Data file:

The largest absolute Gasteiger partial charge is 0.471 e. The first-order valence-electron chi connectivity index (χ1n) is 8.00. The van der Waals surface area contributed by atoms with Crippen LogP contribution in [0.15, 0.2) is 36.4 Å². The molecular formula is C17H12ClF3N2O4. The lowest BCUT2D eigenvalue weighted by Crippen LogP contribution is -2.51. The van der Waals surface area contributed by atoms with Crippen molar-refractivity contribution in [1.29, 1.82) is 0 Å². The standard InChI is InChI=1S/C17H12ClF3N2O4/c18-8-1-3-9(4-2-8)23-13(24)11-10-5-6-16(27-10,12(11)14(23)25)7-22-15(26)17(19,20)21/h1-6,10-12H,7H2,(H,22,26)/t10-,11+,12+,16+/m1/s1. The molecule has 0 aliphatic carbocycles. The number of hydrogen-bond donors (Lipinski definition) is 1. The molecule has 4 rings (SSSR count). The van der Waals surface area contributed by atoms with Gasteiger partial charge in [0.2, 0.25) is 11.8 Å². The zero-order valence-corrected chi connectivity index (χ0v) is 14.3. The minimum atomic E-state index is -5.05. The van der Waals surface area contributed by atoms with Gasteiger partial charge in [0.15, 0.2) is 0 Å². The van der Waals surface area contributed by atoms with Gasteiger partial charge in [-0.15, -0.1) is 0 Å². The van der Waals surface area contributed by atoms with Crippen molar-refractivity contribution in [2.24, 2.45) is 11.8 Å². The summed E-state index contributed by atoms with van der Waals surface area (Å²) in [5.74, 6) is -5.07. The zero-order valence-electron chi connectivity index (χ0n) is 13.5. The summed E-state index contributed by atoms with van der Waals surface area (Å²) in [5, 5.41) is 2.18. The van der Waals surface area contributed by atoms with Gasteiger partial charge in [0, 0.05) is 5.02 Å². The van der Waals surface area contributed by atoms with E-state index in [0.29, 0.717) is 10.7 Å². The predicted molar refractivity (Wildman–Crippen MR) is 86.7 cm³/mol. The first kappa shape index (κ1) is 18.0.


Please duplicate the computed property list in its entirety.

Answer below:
The largest absolute Gasteiger partial charge is 0.471 e. The first-order valence-electron chi connectivity index (χ1n) is 8.00. The van der Waals surface area contributed by atoms with Crippen LogP contribution in [0.15, 0.2) is 36.4 Å². The molecular formula is C17H12ClF3N2O4. The lowest BCUT2D eigenvalue weighted by Crippen LogP contribution is -2.51. The van der Waals surface area contributed by atoms with Crippen molar-refractivity contribution in [1.29, 1.82) is 0 Å². The standard InChI is InChI=1S/C17H12ClF3N2O4/c18-8-1-3-9(4-2-8)23-13(24)11-10-5-6-16(27-10,12(11)14(23)25)7-22-15(26)17(19,20)21/h1-6,10-12H,7H2,(H,22,26)/t10-,11+,12+,16+/m1/s1. The molecule has 0 aliphatic carbocycles. The number of hydrogen-bond donors (Lipinski definition) is 1. The molecule has 4 rings (SSSR count). The van der Waals surface area contributed by atoms with Gasteiger partial charge in [0.2, 0.25) is 11.8 Å². The zero-order valence-corrected chi connectivity index (χ0v) is 14.3. The minimum atomic E-state index is -5.05. The van der Waals surface area contributed by atoms with Gasteiger partial charge in [0.15, 0.2) is 0 Å². The van der Waals surface area contributed by atoms with Gasteiger partial charge in [-0.15, -0.1) is 0 Å². The van der Waals surface area contributed by atoms with Crippen molar-refractivity contribution in [2.24, 2.45) is 11.8 Å². The summed E-state index contributed by atoms with van der Waals surface area (Å²) in [5.74, 6) is -5.07. The zero-order valence-electron chi connectivity index (χ0n) is 13.5. The summed E-state index contributed by atoms with van der Waals surface area (Å²) in [5, 5.41) is 2.18. The van der Waals surface area contributed by atoms with Gasteiger partial charge in [0, 0.05) is 5.02 Å². The van der Waals surface area contributed by atoms with E-state index in [0.29, 0.717) is 10.7 Å². The predicted molar refractivity (Wildman–Crippen MR) is 86.7 cm³/mol. The first kappa shape index (κ1) is 18.0.